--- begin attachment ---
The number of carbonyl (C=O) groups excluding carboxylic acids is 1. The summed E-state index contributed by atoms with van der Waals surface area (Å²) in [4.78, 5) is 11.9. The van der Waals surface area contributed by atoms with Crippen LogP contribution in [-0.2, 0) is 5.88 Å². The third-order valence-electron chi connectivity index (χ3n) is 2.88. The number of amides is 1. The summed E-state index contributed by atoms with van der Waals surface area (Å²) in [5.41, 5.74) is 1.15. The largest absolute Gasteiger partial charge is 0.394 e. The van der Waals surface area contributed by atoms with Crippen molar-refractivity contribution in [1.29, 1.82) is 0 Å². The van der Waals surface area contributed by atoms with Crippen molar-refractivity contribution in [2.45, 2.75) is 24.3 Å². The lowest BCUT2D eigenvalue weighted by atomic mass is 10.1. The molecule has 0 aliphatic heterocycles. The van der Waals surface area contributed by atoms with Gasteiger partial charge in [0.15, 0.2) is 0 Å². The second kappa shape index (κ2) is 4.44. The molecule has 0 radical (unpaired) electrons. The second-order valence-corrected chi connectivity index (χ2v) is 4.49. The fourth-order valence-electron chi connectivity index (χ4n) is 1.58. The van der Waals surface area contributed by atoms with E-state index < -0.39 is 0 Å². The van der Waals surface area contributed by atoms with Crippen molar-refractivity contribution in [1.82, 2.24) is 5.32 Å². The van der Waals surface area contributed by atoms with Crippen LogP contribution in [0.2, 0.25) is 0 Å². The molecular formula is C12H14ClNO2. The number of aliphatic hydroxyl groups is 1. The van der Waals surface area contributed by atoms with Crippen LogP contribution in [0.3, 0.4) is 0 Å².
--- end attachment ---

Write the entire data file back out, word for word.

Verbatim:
The number of carbonyl (C=O) groups excluding carboxylic acids is 1. The summed E-state index contributed by atoms with van der Waals surface area (Å²) in [4.78, 5) is 11.9. The van der Waals surface area contributed by atoms with Crippen LogP contribution in [-0.2, 0) is 5.88 Å². The third-order valence-electron chi connectivity index (χ3n) is 2.88. The number of amides is 1. The summed E-state index contributed by atoms with van der Waals surface area (Å²) in [5.41, 5.74) is 1.15. The largest absolute Gasteiger partial charge is 0.394 e. The van der Waals surface area contributed by atoms with Crippen molar-refractivity contribution in [1.29, 1.82) is 0 Å². The van der Waals surface area contributed by atoms with Crippen molar-refractivity contribution in [2.45, 2.75) is 24.3 Å². The lowest BCUT2D eigenvalue weighted by atomic mass is 10.1. The molecule has 0 aliphatic heterocycles. The van der Waals surface area contributed by atoms with Gasteiger partial charge in [0.15, 0.2) is 0 Å². The second kappa shape index (κ2) is 4.44. The molecule has 0 radical (unpaired) electrons. The second-order valence-corrected chi connectivity index (χ2v) is 4.49. The fourth-order valence-electron chi connectivity index (χ4n) is 1.58. The van der Waals surface area contributed by atoms with E-state index < -0.39 is 0 Å². The van der Waals surface area contributed by atoms with Crippen molar-refractivity contribution in [1.82, 2.24) is 5.32 Å². The van der Waals surface area contributed by atoms with Crippen LogP contribution in [0.2, 0.25) is 0 Å². The molecular formula is C12H14ClNO2. The number of aliphatic hydroxyl groups is 1. The van der Waals surface area contributed by atoms with Crippen LogP contribution in [0.3, 0.4) is 0 Å².